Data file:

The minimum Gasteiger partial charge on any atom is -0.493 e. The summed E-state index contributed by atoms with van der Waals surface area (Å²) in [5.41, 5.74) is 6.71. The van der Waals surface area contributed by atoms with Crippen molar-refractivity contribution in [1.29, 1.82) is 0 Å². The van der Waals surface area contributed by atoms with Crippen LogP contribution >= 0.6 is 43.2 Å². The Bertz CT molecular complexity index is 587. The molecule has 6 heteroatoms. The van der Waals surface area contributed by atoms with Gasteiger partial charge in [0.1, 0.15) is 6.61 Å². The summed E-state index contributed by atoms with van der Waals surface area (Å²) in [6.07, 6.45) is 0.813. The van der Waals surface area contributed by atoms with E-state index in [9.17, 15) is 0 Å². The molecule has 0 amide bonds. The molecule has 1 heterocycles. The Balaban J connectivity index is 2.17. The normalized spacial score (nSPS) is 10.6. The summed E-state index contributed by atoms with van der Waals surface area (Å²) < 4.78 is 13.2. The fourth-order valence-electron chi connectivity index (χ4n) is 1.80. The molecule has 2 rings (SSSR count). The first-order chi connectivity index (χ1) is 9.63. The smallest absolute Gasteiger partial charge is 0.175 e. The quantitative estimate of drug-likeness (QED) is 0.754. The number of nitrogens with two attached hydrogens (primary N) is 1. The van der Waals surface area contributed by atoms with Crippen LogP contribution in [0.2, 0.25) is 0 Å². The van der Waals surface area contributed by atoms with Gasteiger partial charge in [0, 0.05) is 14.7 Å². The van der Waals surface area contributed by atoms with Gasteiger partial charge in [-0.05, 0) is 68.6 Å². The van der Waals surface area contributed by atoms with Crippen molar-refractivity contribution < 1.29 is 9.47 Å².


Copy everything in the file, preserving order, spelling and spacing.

The minimum Gasteiger partial charge on any atom is -0.493 e. The summed E-state index contributed by atoms with van der Waals surface area (Å²) in [5.41, 5.74) is 6.71. The van der Waals surface area contributed by atoms with Crippen molar-refractivity contribution in [1.29, 1.82) is 0 Å². The van der Waals surface area contributed by atoms with Crippen LogP contribution >= 0.6 is 43.2 Å². The Bertz CT molecular complexity index is 587. The molecule has 6 heteroatoms. The van der Waals surface area contributed by atoms with Gasteiger partial charge in [0.1, 0.15) is 6.61 Å². The summed E-state index contributed by atoms with van der Waals surface area (Å²) in [6.07, 6.45) is 0.813. The van der Waals surface area contributed by atoms with E-state index in [9.17, 15) is 0 Å². The molecule has 0 amide bonds. The molecule has 1 heterocycles. The Balaban J connectivity index is 2.17. The normalized spacial score (nSPS) is 10.6. The summed E-state index contributed by atoms with van der Waals surface area (Å²) < 4.78 is 13.2. The fourth-order valence-electron chi connectivity index (χ4n) is 1.80. The molecule has 2 rings (SSSR count). The first-order chi connectivity index (χ1) is 9.63. The smallest absolute Gasteiger partial charge is 0.175 e. The quantitative estimate of drug-likeness (QED) is 0.754. The number of nitrogens with two attached hydrogens (primary N) is 1. The van der Waals surface area contributed by atoms with Crippen LogP contribution in [0.2, 0.25) is 0 Å². The van der Waals surface area contributed by atoms with Gasteiger partial charge in [0, 0.05) is 14.7 Å². The van der Waals surface area contributed by atoms with Gasteiger partial charge in [-0.05, 0) is 68.6 Å². The van der Waals surface area contributed by atoms with Crippen molar-refractivity contribution < 1.29 is 9.47 Å².